Laurel targeted to reopen Jan. 22

Track design, construction worry horsemen's group

Horse Racing

December 15, 2004|By Tom Keyser | Tom Keyser,SUN STAFF

As tensions escalated between leaders of the Maryland Thoroughbred Horsemen's Association and the chairman of the Maryland Racing Commission, executives of the Maryland Jockey Club said yesterday the rebuilding of the Laurel Park dirt track was nearly complete.

Lou Raffetto Jr., MJC chief operating officer, told commissioners at their monthly meeting at Laurel that the latest estimate for resuming racing at the Laurel track is Jan. 22. He said the latest estimate for opening the track for training is Dec. 26.

Richard Hoffberger and Wayne Wright, president and executive secretary, respectively, of the horsemen's association, which represents thoroughbred owners and trainers, continued to express concern about design flaws and faulty construction that delayed completion of the dirt track and put off completion of the turf course until next year.

"It's likely this track will fall apart," Hoffberger told commissioners. "The project has been flawed from the beginning. ... Virtually anything that could go wrong has gone wrong."

The commission voted, 4-3, in June to let the MJC and its parent company, Magna Entertainment Corp., proceed with the reconstruction after executives promised that the dirt and turf surfaces would be rebuilt in time for the Maryland Million in early October. Tom McDonough, commission chairman, was one of the four who voted in favor of the project.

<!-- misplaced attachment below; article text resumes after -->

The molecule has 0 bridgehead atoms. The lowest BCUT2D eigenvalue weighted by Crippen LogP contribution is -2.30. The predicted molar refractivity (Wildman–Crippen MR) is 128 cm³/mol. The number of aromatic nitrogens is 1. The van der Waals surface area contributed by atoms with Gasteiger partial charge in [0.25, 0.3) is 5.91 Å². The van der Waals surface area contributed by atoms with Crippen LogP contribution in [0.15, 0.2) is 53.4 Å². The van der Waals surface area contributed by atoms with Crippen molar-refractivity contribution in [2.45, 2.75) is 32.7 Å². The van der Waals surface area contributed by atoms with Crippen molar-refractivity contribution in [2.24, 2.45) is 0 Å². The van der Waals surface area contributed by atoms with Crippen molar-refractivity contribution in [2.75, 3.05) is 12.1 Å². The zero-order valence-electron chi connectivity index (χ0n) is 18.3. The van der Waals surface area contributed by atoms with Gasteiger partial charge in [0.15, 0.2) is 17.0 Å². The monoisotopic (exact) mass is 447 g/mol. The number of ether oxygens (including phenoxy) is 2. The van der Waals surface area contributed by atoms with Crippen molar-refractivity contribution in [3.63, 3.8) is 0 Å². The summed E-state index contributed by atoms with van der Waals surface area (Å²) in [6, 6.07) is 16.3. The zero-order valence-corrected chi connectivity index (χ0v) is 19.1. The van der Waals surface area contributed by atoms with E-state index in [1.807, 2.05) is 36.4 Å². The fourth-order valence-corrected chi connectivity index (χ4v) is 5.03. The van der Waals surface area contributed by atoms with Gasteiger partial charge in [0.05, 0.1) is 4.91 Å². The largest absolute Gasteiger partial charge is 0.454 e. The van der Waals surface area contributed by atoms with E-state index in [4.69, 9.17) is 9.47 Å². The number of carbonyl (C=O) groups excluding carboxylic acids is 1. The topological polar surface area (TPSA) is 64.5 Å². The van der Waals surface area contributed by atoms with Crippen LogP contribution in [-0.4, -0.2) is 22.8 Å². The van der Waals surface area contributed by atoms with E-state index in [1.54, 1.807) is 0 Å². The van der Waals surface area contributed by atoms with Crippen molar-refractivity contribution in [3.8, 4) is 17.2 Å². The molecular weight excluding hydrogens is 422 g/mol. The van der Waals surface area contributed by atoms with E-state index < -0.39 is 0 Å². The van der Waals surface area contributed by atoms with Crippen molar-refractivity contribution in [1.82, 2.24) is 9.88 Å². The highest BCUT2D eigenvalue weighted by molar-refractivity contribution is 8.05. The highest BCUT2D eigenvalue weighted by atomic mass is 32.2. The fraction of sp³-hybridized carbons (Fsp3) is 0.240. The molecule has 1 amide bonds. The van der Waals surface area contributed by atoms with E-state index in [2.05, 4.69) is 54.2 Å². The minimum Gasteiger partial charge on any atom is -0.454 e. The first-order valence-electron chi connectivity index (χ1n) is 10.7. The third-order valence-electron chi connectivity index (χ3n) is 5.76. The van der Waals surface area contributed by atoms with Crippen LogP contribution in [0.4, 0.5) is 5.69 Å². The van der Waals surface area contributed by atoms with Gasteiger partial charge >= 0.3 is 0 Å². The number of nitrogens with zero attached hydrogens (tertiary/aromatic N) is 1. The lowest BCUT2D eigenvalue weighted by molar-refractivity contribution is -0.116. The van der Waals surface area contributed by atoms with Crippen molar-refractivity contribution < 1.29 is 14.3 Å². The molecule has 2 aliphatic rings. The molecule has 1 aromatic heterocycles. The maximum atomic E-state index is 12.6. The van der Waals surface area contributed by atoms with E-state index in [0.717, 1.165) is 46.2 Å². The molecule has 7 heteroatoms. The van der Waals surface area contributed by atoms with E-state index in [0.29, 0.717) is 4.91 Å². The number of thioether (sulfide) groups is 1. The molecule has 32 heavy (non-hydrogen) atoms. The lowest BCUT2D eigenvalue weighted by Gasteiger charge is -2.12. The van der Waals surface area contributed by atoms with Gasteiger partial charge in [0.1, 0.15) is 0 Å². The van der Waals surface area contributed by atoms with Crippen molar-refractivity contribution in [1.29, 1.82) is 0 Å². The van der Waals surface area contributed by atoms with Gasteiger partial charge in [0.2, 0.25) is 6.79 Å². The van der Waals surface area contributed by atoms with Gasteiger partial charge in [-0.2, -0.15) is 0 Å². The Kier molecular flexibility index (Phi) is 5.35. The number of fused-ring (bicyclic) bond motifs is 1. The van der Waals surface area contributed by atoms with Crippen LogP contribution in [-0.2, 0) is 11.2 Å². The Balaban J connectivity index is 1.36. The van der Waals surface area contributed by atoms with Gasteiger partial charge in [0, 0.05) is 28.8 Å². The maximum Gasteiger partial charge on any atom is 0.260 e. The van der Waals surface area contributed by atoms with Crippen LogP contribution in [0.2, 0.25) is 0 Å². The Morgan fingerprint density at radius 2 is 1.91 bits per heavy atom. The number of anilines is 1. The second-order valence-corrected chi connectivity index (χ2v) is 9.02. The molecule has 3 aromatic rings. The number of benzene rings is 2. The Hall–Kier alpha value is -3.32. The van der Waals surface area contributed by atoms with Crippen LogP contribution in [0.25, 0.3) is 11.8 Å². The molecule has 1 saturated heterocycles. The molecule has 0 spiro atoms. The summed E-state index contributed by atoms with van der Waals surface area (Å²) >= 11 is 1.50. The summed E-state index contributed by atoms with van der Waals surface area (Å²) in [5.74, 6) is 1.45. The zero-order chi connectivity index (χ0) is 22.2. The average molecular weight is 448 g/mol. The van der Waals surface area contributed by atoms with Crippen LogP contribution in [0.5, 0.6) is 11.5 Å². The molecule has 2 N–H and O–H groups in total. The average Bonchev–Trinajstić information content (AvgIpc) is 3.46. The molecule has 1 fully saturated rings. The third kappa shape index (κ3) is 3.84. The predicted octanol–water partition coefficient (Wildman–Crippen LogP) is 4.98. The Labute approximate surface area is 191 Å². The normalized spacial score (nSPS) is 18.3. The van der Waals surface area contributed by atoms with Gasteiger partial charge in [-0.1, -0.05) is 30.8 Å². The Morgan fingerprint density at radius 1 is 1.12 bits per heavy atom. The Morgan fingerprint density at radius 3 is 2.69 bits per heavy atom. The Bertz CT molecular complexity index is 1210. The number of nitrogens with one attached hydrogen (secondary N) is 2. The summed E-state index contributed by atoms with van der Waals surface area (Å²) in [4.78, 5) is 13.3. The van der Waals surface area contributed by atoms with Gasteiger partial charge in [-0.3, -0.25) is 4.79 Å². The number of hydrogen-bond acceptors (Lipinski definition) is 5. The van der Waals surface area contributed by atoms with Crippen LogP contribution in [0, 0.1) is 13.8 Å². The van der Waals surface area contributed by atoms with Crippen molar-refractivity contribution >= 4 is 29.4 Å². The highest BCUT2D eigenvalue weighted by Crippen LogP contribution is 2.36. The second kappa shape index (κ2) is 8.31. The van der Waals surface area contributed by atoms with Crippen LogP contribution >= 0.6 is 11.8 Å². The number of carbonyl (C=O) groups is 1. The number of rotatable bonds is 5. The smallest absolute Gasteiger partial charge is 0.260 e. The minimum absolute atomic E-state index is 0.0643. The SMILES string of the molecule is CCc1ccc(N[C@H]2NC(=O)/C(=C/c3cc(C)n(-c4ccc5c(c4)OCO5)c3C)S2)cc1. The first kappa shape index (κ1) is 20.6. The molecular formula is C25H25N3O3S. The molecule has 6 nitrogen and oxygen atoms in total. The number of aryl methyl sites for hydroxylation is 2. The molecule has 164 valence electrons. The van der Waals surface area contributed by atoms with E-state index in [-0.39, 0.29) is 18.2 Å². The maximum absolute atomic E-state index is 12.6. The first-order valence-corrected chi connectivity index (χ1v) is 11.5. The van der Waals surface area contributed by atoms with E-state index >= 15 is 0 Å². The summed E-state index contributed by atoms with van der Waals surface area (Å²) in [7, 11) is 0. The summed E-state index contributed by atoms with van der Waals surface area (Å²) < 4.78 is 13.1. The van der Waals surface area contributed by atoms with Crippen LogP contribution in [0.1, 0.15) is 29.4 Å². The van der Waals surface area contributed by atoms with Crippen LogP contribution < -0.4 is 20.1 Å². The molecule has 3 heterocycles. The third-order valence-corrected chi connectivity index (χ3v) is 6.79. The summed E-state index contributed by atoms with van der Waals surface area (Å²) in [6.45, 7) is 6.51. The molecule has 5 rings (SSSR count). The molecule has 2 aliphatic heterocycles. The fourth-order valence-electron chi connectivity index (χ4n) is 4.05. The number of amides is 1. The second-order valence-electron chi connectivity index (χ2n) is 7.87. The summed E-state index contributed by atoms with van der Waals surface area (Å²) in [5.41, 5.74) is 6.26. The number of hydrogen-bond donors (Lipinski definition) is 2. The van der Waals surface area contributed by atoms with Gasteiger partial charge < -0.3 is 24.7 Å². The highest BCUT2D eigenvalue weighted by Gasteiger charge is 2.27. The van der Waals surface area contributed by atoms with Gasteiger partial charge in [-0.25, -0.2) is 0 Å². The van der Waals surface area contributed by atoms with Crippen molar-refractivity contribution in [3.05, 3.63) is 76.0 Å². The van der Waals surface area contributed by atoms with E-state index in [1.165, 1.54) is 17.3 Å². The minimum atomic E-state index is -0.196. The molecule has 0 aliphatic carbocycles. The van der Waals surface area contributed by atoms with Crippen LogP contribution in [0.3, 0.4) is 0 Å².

Yesterday, Wright blamed McDonough for the "debacle," as Wright put it, of horses being stabled in tents at Pimlico, of horsemen still stabled at Laurel having no track to train on, of grooms being displaced, of fans being disgruntled, and of the loss of the prosperous Laurel fall-winter meet.

Wright's pointed accusation was the continuation of a growing rift with McDonough over assorted racing issues.

Finally, McDonough said he accepted blame for not having insisted upon an independent overseer for the project. However, he said he did not agree with the horsemen's dire predictions for the racing surface.

After the meeting, Wright said that he believed McDonough should resign from the commission. Told of Wright's comment, McDonough said he had no intention of resigning.

"I disagree with Wayne," McDonough said. "Everybody's entitled to their opinion."

Problems with rebuilding the tracks have centered on the soggy ground upon which the tracks are situated. The tracks sit atop a flood plain. Magna's workers have run into trouble trying to secure the foundation so that it supports a safe and level racing surface.

Ted Malloy, a track consultant from Florida working for Magna, said problems with the track's foundation will be resolved by this weekend and that the "cushion," the actual racing surface, will be put down next week.

"I know what a good racetrack is," Malloy said. "I'm trying to give you the best."

In other business, the commissioners heard Harry Manley, assistant services director of United Food and Commercial Workers Union Local 27, which represents track workers, complain about a cutback in the tracks' security force.

Manley described three robberies that had taken place recently inside Pimlico and in its parking lots. The commission agreed to take up the issue at its Jan. 11 meeting at Pimlico.

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